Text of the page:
Movement/dance therapy emerged in the early 1900s by retired professional dancer Marian Chace. Upon beginning her career as a dance teacher in 1930, Marian became very interested in the messages being emoted through her student’s while they were dancing. She began focusing her classes less on the physical steps and technicality of the dance, and more about the process of self-expression. Without the burden of words, students were able to experience a more organic movement and felt a greater sense of well-being.

Doctors soon became interested in the work that Chace was doing with her students and began sending some of their psychiatric patients to her. Dance and movement therapy took off with the blossoming of the American Dance Therapy Association in 1966 and has become a helpful tool for therapists looking for a breakthrough, when used in collaboration with traditional talk-therapy methods.

The basic premise of  movement and dance therapy incorporates body awareness, expression and acceptance in order to integrate the mind, body and spirit. For many clients, especially those with eating disorders, communication between the mind and body has either been ignored or misinterpreted by the eating disorder voice that has for so long, dictated any bodily movement.

Body tells mind that it is hungry and in need of nourishment; ED says no.

Body tells mind that it is too tired; ED says keep going.

Eating disorders are largely about control, and movement/dance therapy offers the opportunity for patients to let go of ED’s judgments in order to free up the body to move naturally.

Movement/dance therapist, Keli Laverty at EDCD attributes the common disconnect between patient’s minds and bodies to our culture’s inability to differentiate between our bodies as objects, and our bodies as beings. “In our culture, young girls and women are continuously taught the message that their body is an object, something separate from themselves, to be symbolically displayed.” This messaging makes our younger generation think that their bodies are something to be judged and controlled—and that is a perfect notion for ED to latch onto.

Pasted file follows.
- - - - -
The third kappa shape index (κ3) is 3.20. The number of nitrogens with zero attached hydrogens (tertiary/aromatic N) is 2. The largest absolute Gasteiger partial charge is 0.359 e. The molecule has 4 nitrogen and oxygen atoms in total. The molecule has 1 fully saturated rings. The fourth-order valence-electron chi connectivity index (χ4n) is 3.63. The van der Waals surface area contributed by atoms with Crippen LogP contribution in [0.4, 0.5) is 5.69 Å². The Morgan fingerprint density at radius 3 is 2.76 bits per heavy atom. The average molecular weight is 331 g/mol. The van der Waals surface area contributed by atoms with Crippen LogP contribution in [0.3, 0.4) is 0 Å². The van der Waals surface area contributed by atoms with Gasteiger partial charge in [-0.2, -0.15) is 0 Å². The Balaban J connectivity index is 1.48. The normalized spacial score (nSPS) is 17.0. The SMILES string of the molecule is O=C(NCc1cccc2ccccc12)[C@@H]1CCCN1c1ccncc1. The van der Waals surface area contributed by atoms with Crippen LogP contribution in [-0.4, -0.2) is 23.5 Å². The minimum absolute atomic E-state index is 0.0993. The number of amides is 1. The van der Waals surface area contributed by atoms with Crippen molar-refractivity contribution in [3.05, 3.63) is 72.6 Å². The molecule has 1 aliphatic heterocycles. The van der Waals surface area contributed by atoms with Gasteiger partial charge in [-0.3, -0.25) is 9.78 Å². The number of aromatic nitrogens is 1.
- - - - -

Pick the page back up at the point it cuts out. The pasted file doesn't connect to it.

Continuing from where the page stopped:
At Walden, Director of Expressive Therapies, Terri Eaton and her staff of expressive therapists use the following variety of movement/dance therapies:

  • Stress Management, Relation and Guided Imagery
  • Integrated Movement, Yoga and Tai Chi
  • Creative Movement, Dance and Creative Exploration

“These activities, aim to integrate the split-off parts of self, help our patients to trust in their bodies, become more aware of bodily sensations, help them to feel more comfortable with their true selves and be proud to express this more integrated self to others,” said Eaton.

Ultimately, in working with a trained expressive therapist, eating disordered patients can establish a greater sense of connectivity between all the parts of self; this connection of mind and body enhances one’s ability “to nurture, express, and to practice self-care in all areas of difficulty” (Kelly Laverty, EDCD).